As of January 1, the District requires stores that sell food or liquor to charge 5 cents per plastic bag used by customers. Four cents go to the Anacostia River Cleanup and Protection Fund, and the remaining penny is given to the retailer.
Mayor Adrian Fenty, however, announced earlier this month that he’s hoping to allocate some of the money raised by the bag fee to a street-sweeping program in his budget for 2011, initiating conversation about how the money might be used.
Though councilmember Tommy Wells, D-Ward 6, opposes Fenty’s allocation of the bag fee funds, keeping D.C.’s streets clean will ultimately benefit the city and the Anacostia River. The Anacostia is D.C.’s “other” river, which runs through Southeast D.C. and is highly polluted due to both an antiquated sewer system and rapid development around the river. The fee, which initially sparked controversy in D.C., has already seen an incredible amount of success – reducing plastic bag purchases by 50 to 80 percent.
Roughly 20 percent of all refuse that ends up in the Anacostia River is composed of plastic bags, according to statistics from the D.C. Department of the Environment. This is mainly due to water runoff, and according to the Environmental Protection Agency, street sweeping reduces not only trash but also sediment, pollutants and virtually invisible trace metals that would otherwise end up in our rivers. If we use the bag fee money to remove bags (and other trash) from our streets, we’re stopping the problem before it starts. Why would we wait until after the fact to spend the money on fishing the trash out of the river?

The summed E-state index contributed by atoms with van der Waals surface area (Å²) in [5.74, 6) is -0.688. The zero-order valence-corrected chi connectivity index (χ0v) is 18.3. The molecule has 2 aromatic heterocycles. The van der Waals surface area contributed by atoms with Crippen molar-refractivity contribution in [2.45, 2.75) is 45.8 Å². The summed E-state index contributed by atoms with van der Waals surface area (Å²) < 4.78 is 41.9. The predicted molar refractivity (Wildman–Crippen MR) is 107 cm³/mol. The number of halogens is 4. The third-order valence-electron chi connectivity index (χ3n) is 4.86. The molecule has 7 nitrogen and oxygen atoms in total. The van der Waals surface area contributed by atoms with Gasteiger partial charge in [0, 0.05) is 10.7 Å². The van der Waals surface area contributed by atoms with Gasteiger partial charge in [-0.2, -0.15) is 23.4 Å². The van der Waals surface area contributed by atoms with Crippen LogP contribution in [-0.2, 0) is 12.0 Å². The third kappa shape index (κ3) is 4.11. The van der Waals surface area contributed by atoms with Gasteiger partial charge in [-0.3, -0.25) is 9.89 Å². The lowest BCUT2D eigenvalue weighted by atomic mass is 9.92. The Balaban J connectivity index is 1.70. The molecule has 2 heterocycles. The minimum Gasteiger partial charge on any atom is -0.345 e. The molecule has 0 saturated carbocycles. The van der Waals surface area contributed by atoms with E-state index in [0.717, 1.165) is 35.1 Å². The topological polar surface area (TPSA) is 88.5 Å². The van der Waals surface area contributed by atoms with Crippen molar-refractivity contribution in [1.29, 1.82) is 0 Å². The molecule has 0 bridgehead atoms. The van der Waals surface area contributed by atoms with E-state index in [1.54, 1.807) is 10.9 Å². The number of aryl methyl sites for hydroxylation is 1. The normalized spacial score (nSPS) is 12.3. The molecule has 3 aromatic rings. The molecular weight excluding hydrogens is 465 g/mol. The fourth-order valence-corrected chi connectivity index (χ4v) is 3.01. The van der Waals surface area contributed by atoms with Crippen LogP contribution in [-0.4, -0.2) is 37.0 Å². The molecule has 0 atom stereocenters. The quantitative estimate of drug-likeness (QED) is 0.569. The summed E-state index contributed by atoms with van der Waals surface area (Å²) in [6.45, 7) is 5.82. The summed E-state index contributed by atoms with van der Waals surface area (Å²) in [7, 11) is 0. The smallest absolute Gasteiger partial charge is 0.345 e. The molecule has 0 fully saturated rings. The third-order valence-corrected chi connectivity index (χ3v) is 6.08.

It’s unfortunate that Wells, whose ward encompasses parts of the river, is against the proposal. The argument made by Wells is that the legislation passed to introduce the bag fee clearly stated that the money raised would go toward cleaning the Anacostia River. Street sweeping is not the same as sifting through trash in the river. But if street sweeping can help reduce trash on the ground, it’s ultimately a good idea.
In addition, street sweeping will also cosmetically benefit the city. Even if this were the only benefit, it is certainly a nice byproduct of street sweeping.
It may be campaign season in D.C., with a tight race for Democrats in the mayoral primary in September, but let’s leave the Anacostia River out of it. The issue of street sweeping and cleaning the river shouldn’t be turned into a campaign tactic. The mayor’s opponent, GW alumnus Vincent Gray, for example, should not fight Fenty on this. Save the debate for after the elections, and remember the overall goal: cleaning D.C.’s “forgotten” river.
The writer, a junior majoring in political communication, is a Hatchet columnist.
Readers can visit the Forum to comment on this column.